Internet Shakespeare Editions


Classicism and anachronism

Antony and Cleopatra. Tiepolo. By permission of the National Gallery, Melbourne.

Although it was slow to catch on in England, the influence of classical Greece and Rome continued until the Romantic movement of the early nineteenth century.

In English Renaissance drama, the great classicist was Ben Jonson, whose work was closely modeled on classical works and precepts; other writers, including Shakespeare*, followed the older, native traditions in art, much as the architects clung to the Gothic style in their buildings.

In Europe the work of the great Rococo artist Tiepolo shows that the principles of balance and decorum persisted, and that the sculptural effect of classical architecture was still much admired. The painting here is also interesting in that Cleopatra is pictured in full contemporary dress, rather than the dress of her period, much as the dress on the Elizabethan stage tended to be Elizabethan*.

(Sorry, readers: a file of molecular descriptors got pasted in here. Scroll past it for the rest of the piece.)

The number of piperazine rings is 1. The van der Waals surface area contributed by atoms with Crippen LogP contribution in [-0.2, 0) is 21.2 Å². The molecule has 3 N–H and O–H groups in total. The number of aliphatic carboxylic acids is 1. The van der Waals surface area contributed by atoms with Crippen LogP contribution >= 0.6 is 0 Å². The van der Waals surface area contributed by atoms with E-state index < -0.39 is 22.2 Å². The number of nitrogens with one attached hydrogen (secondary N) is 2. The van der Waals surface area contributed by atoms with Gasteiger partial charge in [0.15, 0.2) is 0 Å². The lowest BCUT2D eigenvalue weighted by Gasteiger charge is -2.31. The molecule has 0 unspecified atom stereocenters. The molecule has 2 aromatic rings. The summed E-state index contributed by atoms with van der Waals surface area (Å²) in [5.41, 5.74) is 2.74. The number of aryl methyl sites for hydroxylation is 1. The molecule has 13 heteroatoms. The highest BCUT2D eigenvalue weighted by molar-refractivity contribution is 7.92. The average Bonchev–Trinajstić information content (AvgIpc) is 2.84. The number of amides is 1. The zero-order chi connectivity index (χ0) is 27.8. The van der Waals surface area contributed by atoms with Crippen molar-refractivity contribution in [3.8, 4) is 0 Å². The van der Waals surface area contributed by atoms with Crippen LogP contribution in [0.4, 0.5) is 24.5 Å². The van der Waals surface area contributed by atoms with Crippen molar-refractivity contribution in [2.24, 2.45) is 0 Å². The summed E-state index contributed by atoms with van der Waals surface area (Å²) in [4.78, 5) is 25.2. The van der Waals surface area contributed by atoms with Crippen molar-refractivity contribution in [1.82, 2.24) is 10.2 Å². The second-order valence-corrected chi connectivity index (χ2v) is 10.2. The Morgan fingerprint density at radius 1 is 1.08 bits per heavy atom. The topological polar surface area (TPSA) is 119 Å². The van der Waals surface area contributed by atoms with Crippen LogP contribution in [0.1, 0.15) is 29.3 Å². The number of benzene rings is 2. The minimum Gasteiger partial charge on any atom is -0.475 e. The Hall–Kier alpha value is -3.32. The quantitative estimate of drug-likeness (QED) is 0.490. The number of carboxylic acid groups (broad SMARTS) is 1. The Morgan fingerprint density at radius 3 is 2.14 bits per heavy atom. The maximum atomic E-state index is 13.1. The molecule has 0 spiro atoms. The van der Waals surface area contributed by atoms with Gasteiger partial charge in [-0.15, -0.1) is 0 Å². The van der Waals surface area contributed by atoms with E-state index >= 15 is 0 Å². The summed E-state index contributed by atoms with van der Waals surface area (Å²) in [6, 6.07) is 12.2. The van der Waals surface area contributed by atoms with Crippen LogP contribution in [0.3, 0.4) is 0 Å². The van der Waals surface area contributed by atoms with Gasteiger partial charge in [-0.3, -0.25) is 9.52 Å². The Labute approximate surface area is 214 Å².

1. Classical Shakespeare

    At least two of Shakespeare's works do show some influence of the classical: the early Comedy of Errors, based on a play by Plautus, follows the pattern of Roman comedy. While the first of the Roman tragedies, Julius Caesar, does not adhere to the neo-classical "unities", Shakespeare does create a restrained, classical language in the play. Like Tiepolo, however, he was not afraid of anachronism when it was convenient or dramatically effective.

    A useful stage device to show the passing of time is a clock striking--as one does in Julius Caesar, despite the fact that the clock was a relatively recent invention.

  2. Anachronism and costume

    In the contemporary sketch of a performance of Titus Andronicus, the central characters are dressed in stage Roman cosumes, but the attendants are in normal Elizabethan dress. Such apparent anachronism was commonplace in the Renaissance; click for a further example.